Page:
This had taken a toll on his primary business and his health, but, like a true addict, he seemed oblivious his problem. By the time I first met him, soon after that fateful May day, he had managed to bring down his portfolio alarmingly, from Rs 4 crore to Rs. 2.6 crore. Irrationally, if somewhat understandably, Ashutosh, who was willing to invest when index was at 12,600, was now hesitant to do so at 8,900. I sensed emotional and behavioural biases. So we ran through a detailed discovery process, during which we discussed his attitudes towards money, what was really important to him, and why he was doing something for which he had already hired four brokers and two agents.
When Ashutosh described his financial goals, they turned out to be surprisingly reasonable for a man of his means. He wanted to ensure his investments would grow at the rate of 20-30%, with an eye on downside risk. He wanted to ensure a post-tax retirement income of Rs 2 lakh per month in today’s rupees, starting 2008. His expectations were not outrageous, as he already had a substantial income from real estate. And he wanted to give an apartment that would cost him Rs 90 lakh as a gift to his daughter Neeta. I was baffled. Considering his goals were pretty balanced and moderate, why had he felt the need to go to multiple brokers, and to monitor his stocks on an hourly basis? He said, “I was trying to derisk my portfolio.”
I pointed out to him that having multiple brokers, none of whom knew what the others were doing, would actually increase the risk to his portfolio and was therefore dangerous. Watching stock prices every hour would not help reduce risk, either. Risk management comes from having a sound investment policy, one that is co-ordinated and that takes into account all aspects of asset allocation, sectoral allocation and investment selection.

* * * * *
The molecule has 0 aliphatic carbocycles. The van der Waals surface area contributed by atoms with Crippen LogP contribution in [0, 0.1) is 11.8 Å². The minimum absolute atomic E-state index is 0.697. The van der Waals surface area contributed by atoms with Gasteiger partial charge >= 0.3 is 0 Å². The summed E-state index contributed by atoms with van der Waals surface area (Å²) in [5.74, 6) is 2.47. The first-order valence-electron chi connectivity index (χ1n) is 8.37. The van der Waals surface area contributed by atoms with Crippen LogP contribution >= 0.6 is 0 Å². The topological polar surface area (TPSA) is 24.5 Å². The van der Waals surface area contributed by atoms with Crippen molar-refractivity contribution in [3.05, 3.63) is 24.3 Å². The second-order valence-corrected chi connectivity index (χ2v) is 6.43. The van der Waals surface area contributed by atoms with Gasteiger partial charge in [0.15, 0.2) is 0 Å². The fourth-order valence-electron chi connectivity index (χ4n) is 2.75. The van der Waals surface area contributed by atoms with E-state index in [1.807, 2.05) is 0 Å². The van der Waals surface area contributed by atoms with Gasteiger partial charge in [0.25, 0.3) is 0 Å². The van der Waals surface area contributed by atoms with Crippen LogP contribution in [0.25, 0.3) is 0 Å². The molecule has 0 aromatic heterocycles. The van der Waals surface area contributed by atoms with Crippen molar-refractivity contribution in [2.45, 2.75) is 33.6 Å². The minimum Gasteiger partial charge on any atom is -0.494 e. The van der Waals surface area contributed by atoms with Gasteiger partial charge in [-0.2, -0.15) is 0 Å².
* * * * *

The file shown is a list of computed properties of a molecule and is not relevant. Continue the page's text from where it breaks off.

A detailed assessment of the Agarwals’ current cash flow, net worth statements, insurance policies, investments, and tax returns revealed much useful information. Ashutosh’s equity portfolio, consisting of stocks, portfolio management schemes (PMS), and mutual funds, was down from Rs 4 crore to Rs 2.6 crore. Largely responsible for this was Ashutosh’s high exposure to futures and options (F&O). He didn’t realise it then, but now he is in no doubt that F&O can magnify your gains—and losses.
But I still wasn’t sure whether Ashutosh was really clear about where he really slipped up. He had exposure in 125 stocks and futures. This was in addition to a PMS (with another 30 stocks!), and 19 mutual fund schemes. A threeyear bull run had lulled Ashutosh into the belief that that he could easily make 20-30% in equities, and that there was no real downside risk. He also came to think that earning 25% in equity mutual funds was a cakewalk: he had previously got returns as high as 40%, so even if he lowered his expectations, a 25 % return was not too much to expect, was it? Many of his peers seemed to concur with him. But what Ashutosh really neglected to understand was that risk was a constant possibility, which needed to be addressed. Just watching the news constantly while you are financially overextended does not address risk.
Making matters worse …
Ashutosh had compounded his error by investing heavily in penny stocks, many highly illiquid. His portfolio was skewed toward mid- and small-caps. He would buy some stock recommended by an analyst on TV, and make a small profit. Encouraged by this, he would buy another stock, and again make a bit of money, feeling chuffed about his repeated success. The cumulative effect of this addictive little game was high exposure to such picks. When the market tanked, these holdings, along with his F&O exposure, led to an erosion of almost 45% of his portfolio, with some stocks down almost 65-70%.